By John G. Messerly, Ph.D. | 27 April 2014
Reason and Meaning
(This article was reprinted in Humanity+ Magazine, April 29, 2014)
To better the world, humans need to be more intelligent and moral. They must evolve.
In the intellectual realm we need to utilize technology to augment our intelligence (IA) by any means possible—including education, genetic engineering, biotechnology, and artificial intelligence (AI). We also need to use technology in the moral realm. This includes controversial techniques like implanting moral chips in our brains. What does making ourselves more moral entail? After reading, teaching, and writing about ethics for almost thirty years, it is clear that the answer to this question is controversial. But I think the essence of morality lies in understanding the benefits of cooperation and the costs of ethical egoism. This is illuminated in the “prisoner’s dilemma (PD),” which reveals that we would all do better and none of us would do worse if we all cooperate. This insight also helps resolve the multi-person PD known as the “tragedy of the commons.” In this version of the dilemma, each acting in their apparent self-interest brings about disastrous consequences for the rest. The effects of situations with the structure of a PD resonates throughout the world in problems as diverse as insufficient public funding, to threats of environmental disaster and nuclear annihilation.
But of course knowing that we all do better if we all cooperate is undermined by the fact that each does better individually if they do not cooperate regardless of what others do. (At least in the one-time version of the interaction; in the n-person game this solution is not clear.) Hobbes’ solution was coercive governmental power that ensured individuals complied with their agreements. Other solutions include disablement strategies where the non-cooperative move is eliminated. Ulysses having himself tied to the mast of his ship so as not to be seduced by the sirens is an example of disablement. It may be necessary to wire our brains or utilize other technologies so that we must cooperate.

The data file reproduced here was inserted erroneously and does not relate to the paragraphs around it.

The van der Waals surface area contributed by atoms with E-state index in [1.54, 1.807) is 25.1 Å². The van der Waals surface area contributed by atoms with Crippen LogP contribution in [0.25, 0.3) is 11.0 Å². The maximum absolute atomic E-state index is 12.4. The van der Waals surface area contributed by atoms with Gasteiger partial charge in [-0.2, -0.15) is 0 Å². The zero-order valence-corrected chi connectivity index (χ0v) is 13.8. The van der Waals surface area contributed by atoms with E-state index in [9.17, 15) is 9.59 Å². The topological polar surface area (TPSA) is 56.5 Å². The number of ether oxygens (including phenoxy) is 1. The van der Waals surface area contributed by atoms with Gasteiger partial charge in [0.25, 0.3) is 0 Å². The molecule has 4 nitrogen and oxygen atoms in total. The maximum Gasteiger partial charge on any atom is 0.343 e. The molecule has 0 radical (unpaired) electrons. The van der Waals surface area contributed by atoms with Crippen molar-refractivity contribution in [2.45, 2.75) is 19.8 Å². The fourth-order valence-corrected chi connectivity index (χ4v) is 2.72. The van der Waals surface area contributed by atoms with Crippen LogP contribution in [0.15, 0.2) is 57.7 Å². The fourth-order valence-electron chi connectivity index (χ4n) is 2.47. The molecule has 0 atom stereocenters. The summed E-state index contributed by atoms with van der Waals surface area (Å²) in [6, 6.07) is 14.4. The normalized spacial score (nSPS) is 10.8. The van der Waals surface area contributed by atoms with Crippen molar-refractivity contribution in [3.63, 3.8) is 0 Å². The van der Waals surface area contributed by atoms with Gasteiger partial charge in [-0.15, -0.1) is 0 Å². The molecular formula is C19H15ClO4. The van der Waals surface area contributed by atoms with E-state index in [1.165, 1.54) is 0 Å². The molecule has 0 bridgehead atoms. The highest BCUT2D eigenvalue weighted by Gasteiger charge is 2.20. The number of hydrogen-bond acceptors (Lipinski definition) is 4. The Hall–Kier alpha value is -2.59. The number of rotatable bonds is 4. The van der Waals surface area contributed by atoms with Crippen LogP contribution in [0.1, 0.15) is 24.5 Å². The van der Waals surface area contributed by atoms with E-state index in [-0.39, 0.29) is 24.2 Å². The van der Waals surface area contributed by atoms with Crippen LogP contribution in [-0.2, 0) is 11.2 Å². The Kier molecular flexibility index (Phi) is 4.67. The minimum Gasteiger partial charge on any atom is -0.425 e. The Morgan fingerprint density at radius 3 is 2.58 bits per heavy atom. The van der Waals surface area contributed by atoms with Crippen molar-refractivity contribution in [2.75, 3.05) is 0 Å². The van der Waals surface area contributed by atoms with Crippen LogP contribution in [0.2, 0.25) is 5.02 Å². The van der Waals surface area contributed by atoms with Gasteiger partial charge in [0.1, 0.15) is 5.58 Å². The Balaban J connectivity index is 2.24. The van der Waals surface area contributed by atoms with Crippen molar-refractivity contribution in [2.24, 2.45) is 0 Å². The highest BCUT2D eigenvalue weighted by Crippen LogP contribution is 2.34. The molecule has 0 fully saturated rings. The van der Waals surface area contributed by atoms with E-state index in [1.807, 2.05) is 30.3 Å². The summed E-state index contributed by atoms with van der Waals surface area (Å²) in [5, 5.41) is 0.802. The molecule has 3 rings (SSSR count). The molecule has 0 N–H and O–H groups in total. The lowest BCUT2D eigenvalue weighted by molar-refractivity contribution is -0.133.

Ideally increasing intelligence and morality would cross-fertilize. As we became more intelligent, we would recognize the rationality of morality. We would see that the benefits of mutual cooperation outweigh the benefits of non-cooperation. (This was Hobbes insight, we all do best avoiding the state of nature.) As we became more moral, we would understand the need for greater intelligence to assure our flourishing and survival. We would accept that increased intelligence is indispensable to a good future. Eventually we would reach the higher states of being and consciousness so desired by transhumanists.
But then again we may destroy ourselves.
 Assuming morality is rational. If it isn’t we’d need another approach such as engineering people to be more sympathetic. Or we could conclude that morality is for suckers and try to kill, imprison, torture or enslave everyone else, like Hitler, Stalin, Tom Delay, Dick Cheney or similar psychopaths.
Reprinted with permission from the author.
John G. Messerly received his PhD in philosophy in 1992. He has taught at St. Louis University and The University of Texas at Austin. He is currently an Affiliated member of the Evolution, Cognition, and Complexity Group localized at the Vrije Universiteit Brussel in Belgium, and an Affiliate Scholar of the Institute for Ethics and Emerging Technologies.
— Church and State (@ChurchAndStateN) March 7, 2018
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